In the long, tiled tunnel between the Blue Line and the Red Line, I imagined flames slowly building at each end of the tunnel, with no time or way for me to get out on either end.
So I just stand there screaming and flames fill the tunnel.
Quickly filling the entire tunnel.
You should’ve brought enough for EV’ryone.
People could perform on the platform area between Red Line trains.
Today there was a man singing.
I’d never seen him.
He was wearing a fisherman’s hat, two white gloves, and a denim vest with denim shorts.
He sang through a microphone plugged into a small PA speaker by his feet.
The PA speaker loudly amplified a slow drumbeat and bass guitar.
There was a tip jar on the ground.
The singer took a few steps forward.
In front of the speaker stood a little boy who was barely able to walk.
Singer said, “’At’s my son, eyr-one. Say hi.”
Nobody said hi.
I said hi in my head.
The kid looked two.
He was making unsteady single and double steps in front of the PA speaker, eating a small bag of chips.
The music was so loud but he didn’t seem scared.
He just danced, eating chips.
Then he started bouncing up and down, bending at the knees.
Classic baby style.
I felt like turning to the girl next to me and saying, “Ah,
ic baby style.”
The singer wearing the fisherman’s hat and denim vest finished the song.
He breathed hard into the microphone.
He said, “Woo, Chi-town. We g’in too hot. Ish shit too hot. My hands burnin’ up on this mic hurr. Damn it.”
And he continued to talk in a way that indicated he was delaying.
Then a phone-ringing sound played through the PA speaker.
The singer said, “Oh, ho-don, I’m
so sorry Chicago, I gossa take this.”
He reached down to the ground and picked up an old housephone receiver, cord dangling.
He had a conversation with his “woman” while his son stared off—not dancing anymore—just staring off with his finger in the side of his mouth.
I watched him.
If he drops the chips, the chips are mine—I thought.
Yeah, take the chips if they fall.
Act like you’re going to pick the bag up for him then scurry off like a little bitch, eating the chips in such a way that they fall from your mouth, disgusting.
The singer talked with more excitement.
He said, “Oh baby what was you doing b’fo? I almost hung up on you. Oh—oh you was, you was making a hot beef and uh, bologna sandwich? Oh ok, well, well haha you still coming over t’night? Oh ok good, then make sure you brang me, uh, summa that—” then he yelled, “HOT STUFF.”
Which then segued into a song where the lyrics were, “Looking for some hot stuff baby this evening/Looking for some hot stuff, baby, tonight.”
The singer thrust his crotch forward once to each syllable in “HOT STUFF.”
And for a second his kid looked like he was about to cry—finger in mouth, eyes pinching up.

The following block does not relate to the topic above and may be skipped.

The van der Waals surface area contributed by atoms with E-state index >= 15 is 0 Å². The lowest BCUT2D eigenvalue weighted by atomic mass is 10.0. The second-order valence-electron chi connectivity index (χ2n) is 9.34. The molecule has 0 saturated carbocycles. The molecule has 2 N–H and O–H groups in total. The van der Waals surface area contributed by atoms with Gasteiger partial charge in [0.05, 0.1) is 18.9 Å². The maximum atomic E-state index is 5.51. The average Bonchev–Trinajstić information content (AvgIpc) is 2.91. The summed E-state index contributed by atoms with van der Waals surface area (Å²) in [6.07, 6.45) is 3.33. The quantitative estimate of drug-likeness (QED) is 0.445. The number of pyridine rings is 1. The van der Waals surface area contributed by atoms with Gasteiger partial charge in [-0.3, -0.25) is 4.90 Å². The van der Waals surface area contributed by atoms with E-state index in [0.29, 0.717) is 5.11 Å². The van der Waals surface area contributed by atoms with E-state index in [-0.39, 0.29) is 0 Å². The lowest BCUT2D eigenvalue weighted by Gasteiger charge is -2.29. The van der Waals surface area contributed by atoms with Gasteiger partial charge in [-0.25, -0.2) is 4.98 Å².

But then this girl a few years older came and danced with him.
And he smiled and danced with her, taking his finger out of his mouth.
Accidentally dropped the chips.
A group of kids all wearing the same high school gym uniforms walked up, cheering.
Other people gathered too.
I moved forward to get a better view.
This kid is so awesome—I thought.
And will one day grow to be a man.
Will one day eat more chips.
The song ended with a lot of chime sounds and then the singer was wiping his head with a bandana, foot up on the PA speaker.
His son continued dancing even though there was no more music.
Just bending up and down at the knees.
One guy had his hand up to his mouth, yelling, “Ooh ooh.” He slapped his leg a little. “Shit,” he said. “Aw shit. Check out dude. Dude crazy.”
Someone else said, “Too cray. He bout ta fall out.”
Everyone was laughing and cheering.
I stood there smiling.
Down the platform a man in a fabric hotdog suit was handing out coupons.
No one talked to him.
Something about the man in the fabric hotdog suit bothered me.
But I didn’t know what.
I thought—Hotdog man, I’ma fucking get you, don’t worry.
“Uh oh,” someone said. “Little dude getting fierce nah.”
The kid’s pace had increased.
Someone turned to me and hit my arm and said, “You seeing this.
This motherfucker—he a mobsta.”
Someone next to him said, “
“Yeah this dude is lethal,” I said, not that loud.
Sometimes I would just repeat things to people as a way to allow the conversation to keep going.
By saying the same thing the person just said, I’d sustain the thought, rather than interrupt it with whatever I had to add, which probably wasn’t anything I wanted to add.
,” the person said again. “Somebody arrest’zis lil nigga.”
His friends laughed.
The singer said, “You have the right to remain LEEEEEEETHAL.”
Someone from the crowd yelled, “Chi-town LETHal!”
Other people yelled.
The kid put his finger in his mouth again, still dancing.
Someone else said, “Oooh, he tryn some sexy shit now.”
“He’s lethal,” I said again, looking at the ground a little, searching for the chips.
Someone said, “Them little legs is all like jellyfish.”
The singer started another song and people watched his son dance a little longer before trains arrived and everyone boarded.
The guy in the hotdog suit, still there.
He was in a conversation now, holding out a coupon pamphlet.
The person hadn’t taken it.
Yes, hotdog man.
Yes, do this.
Do this dirt, my man.
Make them take the pamphlet.
Make them realize they want it.